I am finding that even 20 years after my father passed away his lessons live on.  I was talking with my boss about fishing a few weeks ago and told him that my dad would nail a catfish to a tree to "skin" it.  I never thought another thing about it until he came in to work and told him he had been fishing with his boys.  They were struggling to skin out a big fish and remembered what I had told him.  He nailed it to a tree and had it cleaned in no time at all.  He even took a picture of it for me. 
Phil is always calling on my dad's wisdom.  He will ask me questions about "how did Dad do it".  Sometimes I don't remember.  Sometimes I have to call one of my big sisters.  Sometimes I will remember part or all of what he did.    Usually we are able to figure out how to handle things from there. 
I remember Dad was normally able to fix anything, given some time.  He saved EVERYTHING because you never know when you are going to need it.  His shop was neatly arranged with nails, screws, bolts, nuts, washers etc each in their own can, drawer, container etc.  If you would ask him for a screw he would be able to go to his bench and know exactly where to find it.  He made lots of drawers to fit under his bench.  Each drawer had a particular tool, plyers, hammers, vice grips etc in it.  When he finished with that tool it would be put away so it could be found next time.  That is one of the things I miss so much about him when I go into our garage.  Nothing is ever put away or organized.
Some cool things I remember;  When we lived on the farm there was water trough in the barnyard that had holes in it so didn't hold water.  Dad used it for bailing wire.  Every time he opened a bail of hay he would bind up the wire and throw it in there.  Years after we moved off the farm I remember him going back to get some of that wire and using it on the acreage.    Dad saved plastic.  I don't know where it all came from, but I remember him always having plastic to cover things in the rain.  It was a very thick heavy plastic and for some reason I believe he brought it home from the quarry but I am not sure.  After he died we pulled enough plastic down from the garage attic to fill an entire dumpster!  Dad saved nails.  Every time he pulled a nail if it was usable he would pound it out on the anvil and make it straight then straight into the correct coffee can so he could find it when he needed it.  Dad saved old inner tubes from bikes as well as cars (Yep I am showing my age here).  He would use a piece of that rubber to make a washer, or wrap something so it didn't scratch someone.  He even made me a few slingshots out of them.  (People are so afraid of everything these days kids aren't allowed to have a sling shot).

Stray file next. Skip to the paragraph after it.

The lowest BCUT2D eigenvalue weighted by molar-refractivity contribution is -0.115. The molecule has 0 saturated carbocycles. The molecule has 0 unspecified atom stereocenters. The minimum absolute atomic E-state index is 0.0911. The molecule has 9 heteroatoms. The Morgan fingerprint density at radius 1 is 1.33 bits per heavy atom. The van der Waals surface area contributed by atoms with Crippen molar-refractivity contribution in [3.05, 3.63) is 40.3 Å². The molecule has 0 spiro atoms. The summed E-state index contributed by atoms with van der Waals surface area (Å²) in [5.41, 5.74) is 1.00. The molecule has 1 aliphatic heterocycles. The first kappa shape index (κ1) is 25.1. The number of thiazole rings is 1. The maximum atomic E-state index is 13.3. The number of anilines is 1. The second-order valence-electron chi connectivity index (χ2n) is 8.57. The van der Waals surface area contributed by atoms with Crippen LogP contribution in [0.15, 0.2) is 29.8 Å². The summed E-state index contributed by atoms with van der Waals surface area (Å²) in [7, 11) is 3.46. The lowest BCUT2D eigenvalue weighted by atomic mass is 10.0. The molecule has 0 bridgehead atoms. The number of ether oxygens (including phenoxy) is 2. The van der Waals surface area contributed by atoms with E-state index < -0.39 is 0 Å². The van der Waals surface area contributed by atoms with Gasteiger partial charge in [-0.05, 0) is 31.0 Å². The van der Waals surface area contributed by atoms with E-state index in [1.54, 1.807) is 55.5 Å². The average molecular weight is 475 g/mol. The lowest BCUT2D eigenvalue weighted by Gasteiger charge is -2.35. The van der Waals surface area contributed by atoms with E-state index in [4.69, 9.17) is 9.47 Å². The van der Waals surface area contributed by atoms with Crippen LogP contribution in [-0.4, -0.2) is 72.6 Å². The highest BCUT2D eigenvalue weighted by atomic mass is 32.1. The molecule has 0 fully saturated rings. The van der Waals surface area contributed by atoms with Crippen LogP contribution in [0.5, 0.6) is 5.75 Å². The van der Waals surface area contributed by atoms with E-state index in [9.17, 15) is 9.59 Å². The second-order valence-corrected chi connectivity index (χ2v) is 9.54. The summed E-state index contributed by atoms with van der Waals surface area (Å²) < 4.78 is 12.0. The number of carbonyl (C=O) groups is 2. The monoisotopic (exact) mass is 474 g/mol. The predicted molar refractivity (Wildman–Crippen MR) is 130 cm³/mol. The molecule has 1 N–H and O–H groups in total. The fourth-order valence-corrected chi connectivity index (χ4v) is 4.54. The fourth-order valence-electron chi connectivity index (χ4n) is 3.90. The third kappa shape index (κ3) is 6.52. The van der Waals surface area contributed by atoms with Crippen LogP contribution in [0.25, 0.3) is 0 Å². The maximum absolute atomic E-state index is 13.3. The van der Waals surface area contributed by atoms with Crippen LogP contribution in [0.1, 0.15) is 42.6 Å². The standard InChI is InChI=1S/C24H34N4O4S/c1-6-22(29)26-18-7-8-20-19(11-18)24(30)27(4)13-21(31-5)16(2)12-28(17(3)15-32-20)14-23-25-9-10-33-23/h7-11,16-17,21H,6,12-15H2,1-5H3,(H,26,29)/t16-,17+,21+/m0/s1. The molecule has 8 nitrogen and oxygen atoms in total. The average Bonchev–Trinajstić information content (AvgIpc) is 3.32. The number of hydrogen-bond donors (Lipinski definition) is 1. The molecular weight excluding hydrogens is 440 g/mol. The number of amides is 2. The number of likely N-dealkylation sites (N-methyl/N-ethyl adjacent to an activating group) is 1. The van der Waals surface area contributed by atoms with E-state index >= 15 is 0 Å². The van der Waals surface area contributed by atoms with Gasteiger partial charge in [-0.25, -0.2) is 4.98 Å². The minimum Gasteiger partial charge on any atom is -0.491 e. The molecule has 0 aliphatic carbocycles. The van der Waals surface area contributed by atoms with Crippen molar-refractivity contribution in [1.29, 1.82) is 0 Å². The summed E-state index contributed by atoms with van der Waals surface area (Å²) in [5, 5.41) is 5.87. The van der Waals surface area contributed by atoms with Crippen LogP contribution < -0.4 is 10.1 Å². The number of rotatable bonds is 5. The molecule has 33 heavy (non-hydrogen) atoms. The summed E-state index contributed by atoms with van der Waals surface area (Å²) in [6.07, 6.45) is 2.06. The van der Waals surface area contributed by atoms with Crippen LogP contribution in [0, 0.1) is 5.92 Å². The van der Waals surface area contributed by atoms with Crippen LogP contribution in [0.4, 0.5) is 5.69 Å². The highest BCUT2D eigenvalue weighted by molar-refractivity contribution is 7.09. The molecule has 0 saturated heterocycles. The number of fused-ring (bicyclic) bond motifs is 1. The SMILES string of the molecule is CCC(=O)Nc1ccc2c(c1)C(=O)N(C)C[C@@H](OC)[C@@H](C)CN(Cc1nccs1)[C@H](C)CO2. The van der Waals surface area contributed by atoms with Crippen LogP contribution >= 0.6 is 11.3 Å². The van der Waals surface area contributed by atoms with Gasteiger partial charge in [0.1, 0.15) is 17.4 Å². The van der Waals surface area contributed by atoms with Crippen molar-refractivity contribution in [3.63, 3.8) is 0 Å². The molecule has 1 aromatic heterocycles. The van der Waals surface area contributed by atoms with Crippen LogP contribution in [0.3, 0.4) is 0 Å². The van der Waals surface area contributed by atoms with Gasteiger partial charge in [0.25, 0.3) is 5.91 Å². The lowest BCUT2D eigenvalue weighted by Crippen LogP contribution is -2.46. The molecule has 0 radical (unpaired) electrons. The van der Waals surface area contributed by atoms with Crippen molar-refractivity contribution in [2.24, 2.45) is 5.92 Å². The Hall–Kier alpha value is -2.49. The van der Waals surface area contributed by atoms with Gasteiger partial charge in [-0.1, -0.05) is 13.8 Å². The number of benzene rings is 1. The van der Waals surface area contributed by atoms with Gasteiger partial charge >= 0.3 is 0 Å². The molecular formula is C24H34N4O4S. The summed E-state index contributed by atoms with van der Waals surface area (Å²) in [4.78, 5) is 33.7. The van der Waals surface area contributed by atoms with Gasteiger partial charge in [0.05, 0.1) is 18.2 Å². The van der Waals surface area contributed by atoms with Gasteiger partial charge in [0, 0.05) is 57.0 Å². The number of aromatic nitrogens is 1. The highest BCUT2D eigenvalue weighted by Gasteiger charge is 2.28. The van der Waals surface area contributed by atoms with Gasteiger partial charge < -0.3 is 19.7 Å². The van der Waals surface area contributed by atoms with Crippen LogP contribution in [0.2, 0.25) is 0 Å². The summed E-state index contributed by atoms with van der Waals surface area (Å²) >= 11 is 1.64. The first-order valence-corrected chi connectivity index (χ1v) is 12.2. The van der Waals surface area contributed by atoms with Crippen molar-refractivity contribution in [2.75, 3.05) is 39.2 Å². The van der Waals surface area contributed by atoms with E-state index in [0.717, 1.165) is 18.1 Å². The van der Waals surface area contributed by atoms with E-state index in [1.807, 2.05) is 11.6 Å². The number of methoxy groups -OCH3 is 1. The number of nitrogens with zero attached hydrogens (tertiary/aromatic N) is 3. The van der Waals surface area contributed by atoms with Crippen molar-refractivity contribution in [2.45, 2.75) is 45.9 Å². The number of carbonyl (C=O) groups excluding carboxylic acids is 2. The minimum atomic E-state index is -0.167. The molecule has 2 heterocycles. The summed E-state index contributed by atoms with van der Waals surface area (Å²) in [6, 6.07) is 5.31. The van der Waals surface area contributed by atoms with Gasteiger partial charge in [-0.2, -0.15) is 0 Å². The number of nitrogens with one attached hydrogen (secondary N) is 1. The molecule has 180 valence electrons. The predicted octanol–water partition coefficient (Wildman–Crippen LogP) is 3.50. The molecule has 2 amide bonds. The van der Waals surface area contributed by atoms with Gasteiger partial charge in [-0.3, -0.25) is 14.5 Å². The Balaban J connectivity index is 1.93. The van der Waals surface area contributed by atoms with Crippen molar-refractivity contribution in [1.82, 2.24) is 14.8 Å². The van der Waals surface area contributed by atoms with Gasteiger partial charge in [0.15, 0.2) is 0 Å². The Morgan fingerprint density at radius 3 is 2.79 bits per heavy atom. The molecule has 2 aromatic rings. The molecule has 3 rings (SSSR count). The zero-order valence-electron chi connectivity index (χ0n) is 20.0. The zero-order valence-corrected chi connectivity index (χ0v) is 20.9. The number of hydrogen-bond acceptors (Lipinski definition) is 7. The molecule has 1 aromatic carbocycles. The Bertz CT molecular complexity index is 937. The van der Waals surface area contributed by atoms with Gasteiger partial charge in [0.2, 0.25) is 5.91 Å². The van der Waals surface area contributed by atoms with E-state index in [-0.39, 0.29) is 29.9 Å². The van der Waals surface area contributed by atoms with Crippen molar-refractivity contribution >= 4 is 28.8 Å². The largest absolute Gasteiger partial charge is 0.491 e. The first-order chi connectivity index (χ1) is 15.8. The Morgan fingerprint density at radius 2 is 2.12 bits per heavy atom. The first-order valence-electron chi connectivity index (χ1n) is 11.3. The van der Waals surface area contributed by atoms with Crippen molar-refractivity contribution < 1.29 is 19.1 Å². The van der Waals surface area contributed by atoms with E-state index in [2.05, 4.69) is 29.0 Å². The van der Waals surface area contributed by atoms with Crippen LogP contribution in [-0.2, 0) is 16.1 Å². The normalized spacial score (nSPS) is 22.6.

When we went fishing we usually didn't have weights for our fishing poles.  Dad would ties a spark plug or a washer on the line.  It worked great.  The swing set in our yard didn't have a regular swing, it had a swing made from a very thick piece of rubber like material scavenged from the quarry when one of the lines that carried rock broke.  We had a tire swing as well, made from an old tire!!!!   Mom and Dad didn't worry about us swinging on it .... if we hit the tree we would figure out how not to do that again. 
I had a BB gun.  I was never told that I could not shoot it without an adult around.  I knew what I could and could not shoot.  If I was stupid enough to shoot something I wasn't supposed to shoot I knew that I would get my backside tanned.  Dad wasn't the person to punish.  He would leave that to Mom.  It took me years to realize that is because he was a total softy.  I don't think he was able to spank.  He yelled a LOT, but the corporal punishment was left to Mom, and she was quite good at it!!!!!